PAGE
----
Monk was very much a victim of his circumstances, as much as he benefited from them. He was acclaimed by his peers, notably Duke Ellington (whom he admired), could play stride style like those who went 30 years before him but was always contemporary -- at least right up until those tragic years at the end where he retreated to Nica's home, seldom touched a piano and often just lay on his bed fully clothed, for day after day, month after month, year into year.
"If his health improved and his manic-depressive cycles were under control, why did he stop playing?" Kelley asks, then notes that after studying his life he wasn't surprised by Monk's decision, wondering why he didn't retire earlier.
"Consider the final years of his working career: his record label had dropped him, he could barely sustain a working band, his money was inadequate, he was practically reduced to opening for rock and r'n'b bands, he endured unremitting criticism for playing the same music, he lost all inspiration to compose, the lithium treatments deadened his senses and slowed his creative drive, and his on-going battle with incontinence made performing an ordeal. And his old friends kept dying . . . So why should he feel like playing?"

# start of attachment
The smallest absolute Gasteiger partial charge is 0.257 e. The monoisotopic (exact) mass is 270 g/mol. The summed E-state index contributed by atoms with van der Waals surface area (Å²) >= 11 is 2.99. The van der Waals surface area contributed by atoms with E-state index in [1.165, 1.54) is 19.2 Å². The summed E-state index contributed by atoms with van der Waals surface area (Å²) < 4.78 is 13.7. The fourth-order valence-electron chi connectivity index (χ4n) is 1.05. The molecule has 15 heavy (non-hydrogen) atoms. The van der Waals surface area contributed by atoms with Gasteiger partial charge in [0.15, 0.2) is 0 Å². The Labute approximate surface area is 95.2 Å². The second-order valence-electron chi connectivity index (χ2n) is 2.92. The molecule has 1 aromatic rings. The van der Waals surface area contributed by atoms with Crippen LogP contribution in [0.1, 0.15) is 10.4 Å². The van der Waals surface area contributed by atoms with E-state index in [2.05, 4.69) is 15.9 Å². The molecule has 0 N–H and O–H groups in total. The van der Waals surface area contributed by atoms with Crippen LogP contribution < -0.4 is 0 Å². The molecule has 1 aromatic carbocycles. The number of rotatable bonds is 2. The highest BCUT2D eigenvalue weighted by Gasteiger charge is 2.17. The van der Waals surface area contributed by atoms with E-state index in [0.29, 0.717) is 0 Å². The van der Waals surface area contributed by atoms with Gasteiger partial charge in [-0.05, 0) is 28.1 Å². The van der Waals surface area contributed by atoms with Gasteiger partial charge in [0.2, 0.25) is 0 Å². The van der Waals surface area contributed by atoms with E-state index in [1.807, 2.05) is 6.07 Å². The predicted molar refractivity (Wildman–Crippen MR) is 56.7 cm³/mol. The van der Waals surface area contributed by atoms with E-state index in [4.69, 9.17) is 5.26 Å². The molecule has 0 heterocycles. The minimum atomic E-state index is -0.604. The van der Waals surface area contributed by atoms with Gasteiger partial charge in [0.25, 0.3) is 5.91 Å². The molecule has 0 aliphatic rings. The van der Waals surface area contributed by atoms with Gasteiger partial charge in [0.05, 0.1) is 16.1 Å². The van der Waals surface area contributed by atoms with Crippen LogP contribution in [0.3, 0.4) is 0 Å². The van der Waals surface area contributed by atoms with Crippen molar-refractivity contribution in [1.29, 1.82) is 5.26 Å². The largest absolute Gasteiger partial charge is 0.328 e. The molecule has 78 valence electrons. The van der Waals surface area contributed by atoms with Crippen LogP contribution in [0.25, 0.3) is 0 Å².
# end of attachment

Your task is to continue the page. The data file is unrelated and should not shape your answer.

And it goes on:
Monk was found unconscious in his room at Nica's in February 1982. He had suffered a stroke complicated by a bout of hepatitis. He was taken to hospital and lay in a coma for 12 days. He died on February 17 in Nellie's arms. He was 64.
Eccentric and strange Monk might have seemed, and yes he did have a taste for unusual hats (to cover his increasing baldness as much as anything else). But equally he redefined jazz piano and composition, and his cornerstone work -- much of it composed in his early career -- are jazz standards.
In 2006 Thelonious Monk was posthumously awarded a Pulitzer Prize for his contribution to jazz. It might equally have been simply for his contribution to music -- and this remarkable, thoroughly readable biography will tell you why.